This cost depends on where you live and where the company you work for is based. Some states require everyone who works for a company in that state to pay income tax on the money they earn while working for that company, even if they don't live in that state and even on days when they are working for the company in another state. As if that weren't bad enough, some states require those same employees to pay income tax on the money they earn while they are physically working in their state, even if the work is for an out-of-state company. It's possible to get taxed twice.
According to the North Carolina Department of Revenue, if you do not live in North Carolina but you earn money from "a business, trade, profession, or occupation carried on" in North Carolina, you have to file a tax return in North Carolina. If you aren't sure about the requirements of the state(s) where you live and work, check with a tax professional or the state's revenue department.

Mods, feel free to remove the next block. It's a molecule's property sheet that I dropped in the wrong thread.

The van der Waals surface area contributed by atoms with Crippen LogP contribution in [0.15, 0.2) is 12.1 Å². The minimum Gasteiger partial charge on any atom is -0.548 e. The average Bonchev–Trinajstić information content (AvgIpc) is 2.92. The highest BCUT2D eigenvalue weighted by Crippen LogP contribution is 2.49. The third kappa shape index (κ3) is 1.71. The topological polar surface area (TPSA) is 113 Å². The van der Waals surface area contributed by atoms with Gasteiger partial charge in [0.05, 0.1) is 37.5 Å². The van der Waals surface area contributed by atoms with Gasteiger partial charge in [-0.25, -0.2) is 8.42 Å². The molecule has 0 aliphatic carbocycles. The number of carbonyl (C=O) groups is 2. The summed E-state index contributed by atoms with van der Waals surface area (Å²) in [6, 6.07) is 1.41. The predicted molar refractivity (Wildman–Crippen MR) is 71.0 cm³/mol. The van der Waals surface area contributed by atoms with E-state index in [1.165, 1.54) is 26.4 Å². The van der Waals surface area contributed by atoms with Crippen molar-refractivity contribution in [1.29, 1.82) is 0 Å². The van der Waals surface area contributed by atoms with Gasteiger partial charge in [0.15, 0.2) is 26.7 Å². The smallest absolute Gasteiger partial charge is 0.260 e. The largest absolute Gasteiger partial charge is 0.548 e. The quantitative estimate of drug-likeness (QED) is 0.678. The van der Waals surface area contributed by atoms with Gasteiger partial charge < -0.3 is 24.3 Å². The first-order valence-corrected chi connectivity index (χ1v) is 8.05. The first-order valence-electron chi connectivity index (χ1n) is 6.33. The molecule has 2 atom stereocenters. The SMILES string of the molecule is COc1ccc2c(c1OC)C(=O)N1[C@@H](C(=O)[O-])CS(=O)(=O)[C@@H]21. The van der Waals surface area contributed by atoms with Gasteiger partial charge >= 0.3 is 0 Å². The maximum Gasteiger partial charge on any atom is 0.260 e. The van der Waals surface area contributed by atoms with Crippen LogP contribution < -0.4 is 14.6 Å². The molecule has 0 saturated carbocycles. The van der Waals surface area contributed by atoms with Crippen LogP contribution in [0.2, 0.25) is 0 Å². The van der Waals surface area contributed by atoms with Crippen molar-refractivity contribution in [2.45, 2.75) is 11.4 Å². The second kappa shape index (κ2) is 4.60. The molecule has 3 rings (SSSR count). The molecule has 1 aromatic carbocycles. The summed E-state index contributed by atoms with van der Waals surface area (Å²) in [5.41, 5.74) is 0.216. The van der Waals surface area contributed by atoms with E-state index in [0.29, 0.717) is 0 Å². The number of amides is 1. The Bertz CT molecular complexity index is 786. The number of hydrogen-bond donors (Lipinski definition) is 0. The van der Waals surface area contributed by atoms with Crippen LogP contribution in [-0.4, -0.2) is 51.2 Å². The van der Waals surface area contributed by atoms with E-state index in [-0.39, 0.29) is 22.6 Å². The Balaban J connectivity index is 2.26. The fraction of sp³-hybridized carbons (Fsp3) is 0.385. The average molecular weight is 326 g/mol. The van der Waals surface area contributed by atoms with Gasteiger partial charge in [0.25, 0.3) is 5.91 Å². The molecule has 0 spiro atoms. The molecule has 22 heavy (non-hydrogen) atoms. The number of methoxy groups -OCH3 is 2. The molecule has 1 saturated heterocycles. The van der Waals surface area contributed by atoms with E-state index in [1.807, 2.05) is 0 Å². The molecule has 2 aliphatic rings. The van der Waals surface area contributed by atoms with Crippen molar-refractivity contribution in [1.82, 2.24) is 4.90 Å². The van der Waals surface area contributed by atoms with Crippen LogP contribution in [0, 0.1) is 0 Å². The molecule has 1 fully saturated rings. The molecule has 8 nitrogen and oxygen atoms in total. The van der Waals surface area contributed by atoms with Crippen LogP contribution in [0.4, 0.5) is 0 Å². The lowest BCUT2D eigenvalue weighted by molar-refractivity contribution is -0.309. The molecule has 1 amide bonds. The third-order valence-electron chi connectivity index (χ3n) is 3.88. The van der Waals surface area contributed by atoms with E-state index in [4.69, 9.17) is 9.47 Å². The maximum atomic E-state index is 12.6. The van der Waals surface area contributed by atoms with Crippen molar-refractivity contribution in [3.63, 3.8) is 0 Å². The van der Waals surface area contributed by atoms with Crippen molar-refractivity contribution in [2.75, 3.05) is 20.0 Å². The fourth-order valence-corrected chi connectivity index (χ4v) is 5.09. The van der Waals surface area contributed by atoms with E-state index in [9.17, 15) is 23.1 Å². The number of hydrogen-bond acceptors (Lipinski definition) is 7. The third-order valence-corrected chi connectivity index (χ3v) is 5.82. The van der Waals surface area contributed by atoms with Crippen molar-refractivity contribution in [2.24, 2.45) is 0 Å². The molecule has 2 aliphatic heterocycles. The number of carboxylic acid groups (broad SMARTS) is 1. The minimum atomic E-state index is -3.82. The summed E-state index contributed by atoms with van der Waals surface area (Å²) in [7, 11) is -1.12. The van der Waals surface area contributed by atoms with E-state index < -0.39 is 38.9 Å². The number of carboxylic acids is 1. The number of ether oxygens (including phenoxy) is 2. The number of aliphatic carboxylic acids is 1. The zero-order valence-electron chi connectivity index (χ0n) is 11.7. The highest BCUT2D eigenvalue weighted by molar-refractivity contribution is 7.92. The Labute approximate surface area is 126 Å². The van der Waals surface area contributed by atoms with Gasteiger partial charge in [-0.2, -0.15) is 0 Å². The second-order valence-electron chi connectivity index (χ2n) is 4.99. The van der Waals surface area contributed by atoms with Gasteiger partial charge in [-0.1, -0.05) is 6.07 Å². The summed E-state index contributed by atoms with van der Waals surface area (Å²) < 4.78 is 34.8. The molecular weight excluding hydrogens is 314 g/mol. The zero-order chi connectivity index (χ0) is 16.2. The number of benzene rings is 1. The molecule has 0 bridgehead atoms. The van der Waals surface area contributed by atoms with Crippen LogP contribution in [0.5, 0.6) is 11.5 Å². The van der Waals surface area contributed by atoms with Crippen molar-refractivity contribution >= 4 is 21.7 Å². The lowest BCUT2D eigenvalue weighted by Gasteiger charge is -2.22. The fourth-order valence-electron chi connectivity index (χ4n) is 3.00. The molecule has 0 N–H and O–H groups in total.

Depending upon the type of work you'll be doing, you may need to increase your insurance coverage or take out supplemental insurance policies. Standard homeowners or renters insurance policies often exclude business property, especially if that property is very expensive. So you'll want to talk to your insurance agent before you work from home to make sure you're covered and how much more you're going to spend if you aren't covered.
Working from home, it can be easy to blur the line between work time and home time. And you may find yourself working more than you should. This lowers your effective money earned per hour rate and can have significant impacts on your home life. So make sure you set firm start and end times so you don't ignore your home life.